5. Clifton Collins Jr., Capote
6. Frank Langella, Good Night, and Good Luck
7. Terrence Howard, Crash
8. William Hurt, A History of Violence
9. Donald Sutherland, Pride and Prejudice
First three are in, and Gyllenhaal fairly very likely (NBR [which has been accurate for the past few years] + SAG), so that leaves only one spot open to play around with. When considering the several actors bringing up the rear, I'm thinking that a surprise is in store, namely in the form of a newcomer. One of the more disappointing developments in the award season so far (aside from Joan Allen's continual snubbing and the dominance of mediocre fare like Crash, North Country and Memoirs) is the ignoring of Clifton Collins Jr. in Capote (who gave the film's best performance in my eyes). I may overestimating the film's support in the Academy, but it just feels right to me. Langella and Howard are very possible, especially the former. It's hard to consider Howard's position in this race because of Hustle & Flow. Can he follow in the steps of Pacino and Foxx to get two nods in the same year, especially after it just happened last time around?
1. Paul Haggis, Bobby Moresco, Crash
2. George Clooney, Grant Heslov, Good Night, and Good Luck
3. Woody Allen, Match Point
4. Noah Baumbach, The Squid and the Whale
5. Stephen Gaghan, Syriana
6. Cliff Hollingsworth, Akiva Goldsman, Cinderella Man
7. Judd Apatow, Steve Carell, The 40-Year-Old Virgin
Although I'd love to see it happen, The 40-Year-Old Virgin just doesn't scream "Oscar nominee" to me.
1. Larry McMurtry, Diana Ossana, Brokeback Mountain
2. Dan Futterman, Capote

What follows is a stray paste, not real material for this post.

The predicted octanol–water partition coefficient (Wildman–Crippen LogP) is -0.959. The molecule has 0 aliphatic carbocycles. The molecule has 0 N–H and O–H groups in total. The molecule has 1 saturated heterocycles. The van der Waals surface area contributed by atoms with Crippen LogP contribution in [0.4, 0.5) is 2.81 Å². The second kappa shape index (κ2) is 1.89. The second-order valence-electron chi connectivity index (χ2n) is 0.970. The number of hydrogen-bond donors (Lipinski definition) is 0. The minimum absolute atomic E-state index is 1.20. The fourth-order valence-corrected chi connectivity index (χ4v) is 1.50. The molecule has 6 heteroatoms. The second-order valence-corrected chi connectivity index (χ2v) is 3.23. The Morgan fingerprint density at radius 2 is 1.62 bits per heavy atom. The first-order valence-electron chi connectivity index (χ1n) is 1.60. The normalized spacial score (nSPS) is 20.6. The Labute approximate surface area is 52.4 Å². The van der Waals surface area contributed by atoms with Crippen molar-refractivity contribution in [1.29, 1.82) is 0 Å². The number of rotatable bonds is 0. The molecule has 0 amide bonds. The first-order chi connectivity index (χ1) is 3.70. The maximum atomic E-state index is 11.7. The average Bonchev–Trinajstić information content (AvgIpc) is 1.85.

3. Jeffrey Caine, The Constant Gardener
4. Tony Kushner, Munich
5. Gill Dennis, James Mangold, Walk the Line
6. Josh Olson, A History of Violence
7. David S. Goyer, Christopher Nolan, Batman Begins
8. Steve Martin, Shopgirl
I'm thinking Mangold gets a consolation nod for missing out on Director. His stars/producers showered love on him at the Globes.
I'm not predicting the tech nods, but not because I'm not interested in them. Rather, I have very little luck with those categories. I'd do them if I was playing for money or something.
I'm actually quite excited for tomorrow morning, as it's the first time in five years that I have no school on the day of the announcements. Usually I have to take a radio with me to school or dash to the computer lab to read the names on-line. This year, it's all about sitting in my recliner with a bowl of Life cereal watching my t.v. Can't wait.
P.S. (primarily to Javier and Nick) - I swear, someone up there does not want me to see The Constant Gardener. First through the months of September and October, theatrical viewings totally evaded me. Something unavoidable came up everytime I readied myself to make the trek to the theatre. Now on video, the exact same thing is happening, and it's driving me nuts. I visited three video stores today (including a large chain), and all copies (every. single. one.) have been rented out. I really wanted to see this film by nomination time (to gague Meirelles's and Fiennes's chances), but no luck. At this point, I'm ready to just blind buy the damn thing. EDIT: Scratch this, I finally obtained a copy!
P.P.S. - My poli sci prof highly recommended Crash to us in class today ("It's a great movie!"). Needless to say, I was not amused.